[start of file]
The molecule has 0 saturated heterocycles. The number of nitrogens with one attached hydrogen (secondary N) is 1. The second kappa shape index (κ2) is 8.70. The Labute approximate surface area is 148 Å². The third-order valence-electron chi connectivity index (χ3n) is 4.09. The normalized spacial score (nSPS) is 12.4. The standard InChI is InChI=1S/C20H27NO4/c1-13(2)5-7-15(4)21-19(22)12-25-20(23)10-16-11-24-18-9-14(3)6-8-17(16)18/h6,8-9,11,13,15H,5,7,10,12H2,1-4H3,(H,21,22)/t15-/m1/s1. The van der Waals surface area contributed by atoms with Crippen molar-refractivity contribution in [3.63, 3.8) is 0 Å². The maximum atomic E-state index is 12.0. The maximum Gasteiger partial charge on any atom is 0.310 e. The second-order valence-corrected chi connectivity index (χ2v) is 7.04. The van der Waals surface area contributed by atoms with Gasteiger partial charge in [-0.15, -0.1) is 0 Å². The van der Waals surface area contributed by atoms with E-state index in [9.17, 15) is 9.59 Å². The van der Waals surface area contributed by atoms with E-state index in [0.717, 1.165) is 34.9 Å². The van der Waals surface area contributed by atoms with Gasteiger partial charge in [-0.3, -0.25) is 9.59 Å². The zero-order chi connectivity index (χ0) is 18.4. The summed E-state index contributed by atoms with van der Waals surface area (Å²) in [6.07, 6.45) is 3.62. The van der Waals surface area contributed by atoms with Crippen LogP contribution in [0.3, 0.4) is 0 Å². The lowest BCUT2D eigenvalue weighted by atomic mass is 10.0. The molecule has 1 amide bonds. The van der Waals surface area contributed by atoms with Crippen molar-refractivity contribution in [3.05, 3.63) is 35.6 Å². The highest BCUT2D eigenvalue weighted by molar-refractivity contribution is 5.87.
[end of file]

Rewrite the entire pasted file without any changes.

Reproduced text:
The molecule has 0 saturated heterocycles. The number of nitrogens with one attached hydrogen (secondary N) is 1. The second kappa shape index (κ2) is 8.70. The Labute approximate surface area is 148 Å². The third-order valence-electron chi connectivity index (χ3n) is 4.09. The normalized spacial score (nSPS) is 12.4. The standard InChI is InChI=1S/C20H27NO4/c1-13(2)5-7-15(4)21-19(22)12-25-20(23)10-16-11-24-18-9-14(3)6-8-17(16)18/h6,8-9,11,13,15H,5,7,10,12H2,1-4H3,(H,21,22)/t15-/m1/s1. The van der Waals surface area contributed by atoms with Crippen molar-refractivity contribution in [3.63, 3.8) is 0 Å². The maximum atomic E-state index is 12.0. The maximum Gasteiger partial charge on any atom is 0.310 e. The second-order valence-corrected chi connectivity index (χ2v) is 7.04. The van der Waals surface area contributed by atoms with Gasteiger partial charge in [-0.15, -0.1) is 0 Å². The van der Waals surface area contributed by atoms with E-state index in [9.17, 15) is 9.59 Å². The van der Waals surface area contributed by atoms with E-state index in [0.717, 1.165) is 34.9 Å². The van der Waals surface area contributed by atoms with Gasteiger partial charge in [-0.3, -0.25) is 9.59 Å². The zero-order chi connectivity index (χ0) is 18.4. The summed E-state index contributed by atoms with van der Waals surface area (Å²) in [6.07, 6.45) is 3.62. The van der Waals surface area contributed by atoms with Crippen LogP contribution in [0.3, 0.4) is 0 Å². The lowest BCUT2D eigenvalue weighted by atomic mass is 10.0. The molecule has 1 amide bonds. The van der Waals surface area contributed by atoms with Crippen molar-refractivity contribution in [3.05, 3.63) is 35.6 Å². The highest BCUT2D eigenvalue weighted by molar-refractivity contribution is 5.87.